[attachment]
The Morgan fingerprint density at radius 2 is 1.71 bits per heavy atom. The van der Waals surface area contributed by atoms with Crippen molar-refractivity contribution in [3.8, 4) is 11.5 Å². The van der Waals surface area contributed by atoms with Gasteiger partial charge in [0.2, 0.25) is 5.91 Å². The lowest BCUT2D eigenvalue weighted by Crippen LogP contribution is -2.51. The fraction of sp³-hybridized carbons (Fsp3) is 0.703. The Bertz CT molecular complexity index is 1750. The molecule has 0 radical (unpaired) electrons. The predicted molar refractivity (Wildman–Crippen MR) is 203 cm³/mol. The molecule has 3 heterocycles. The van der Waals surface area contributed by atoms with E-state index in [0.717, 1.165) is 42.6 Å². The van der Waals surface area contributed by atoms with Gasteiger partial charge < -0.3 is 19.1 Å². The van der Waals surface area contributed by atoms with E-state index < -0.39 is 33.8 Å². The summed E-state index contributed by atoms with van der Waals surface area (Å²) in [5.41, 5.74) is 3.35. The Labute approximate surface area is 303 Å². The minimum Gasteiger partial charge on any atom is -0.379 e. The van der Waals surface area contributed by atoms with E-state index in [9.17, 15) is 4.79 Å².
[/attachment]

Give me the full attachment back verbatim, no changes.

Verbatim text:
The Morgan fingerprint density at radius 2 is 1.71 bits per heavy atom. The van der Waals surface area contributed by atoms with Crippen molar-refractivity contribution in [3.8, 4) is 11.5 Å². The van der Waals surface area contributed by atoms with Gasteiger partial charge in [0.2, 0.25) is 5.91 Å². The lowest BCUT2D eigenvalue weighted by Crippen LogP contribution is -2.51. The fraction of sp³-hybridized carbons (Fsp3) is 0.703. The Bertz CT molecular complexity index is 1750. The molecule has 0 radical (unpaired) electrons. The predicted molar refractivity (Wildman–Crippen MR) is 203 cm³/mol. The molecule has 3 heterocycles. The van der Waals surface area contributed by atoms with E-state index in [0.717, 1.165) is 42.6 Å². The van der Waals surface area contributed by atoms with Gasteiger partial charge < -0.3 is 19.1 Å². The van der Waals surface area contributed by atoms with E-state index < -0.39 is 33.8 Å². The summed E-state index contributed by atoms with van der Waals surface area (Å²) in [5.41, 5.74) is 3.35. The Labute approximate surface area is 303 Å². The minimum Gasteiger partial charge on any atom is -0.379 e. The van der Waals surface area contributed by atoms with E-state index in [9.17, 15) is 4.79 Å².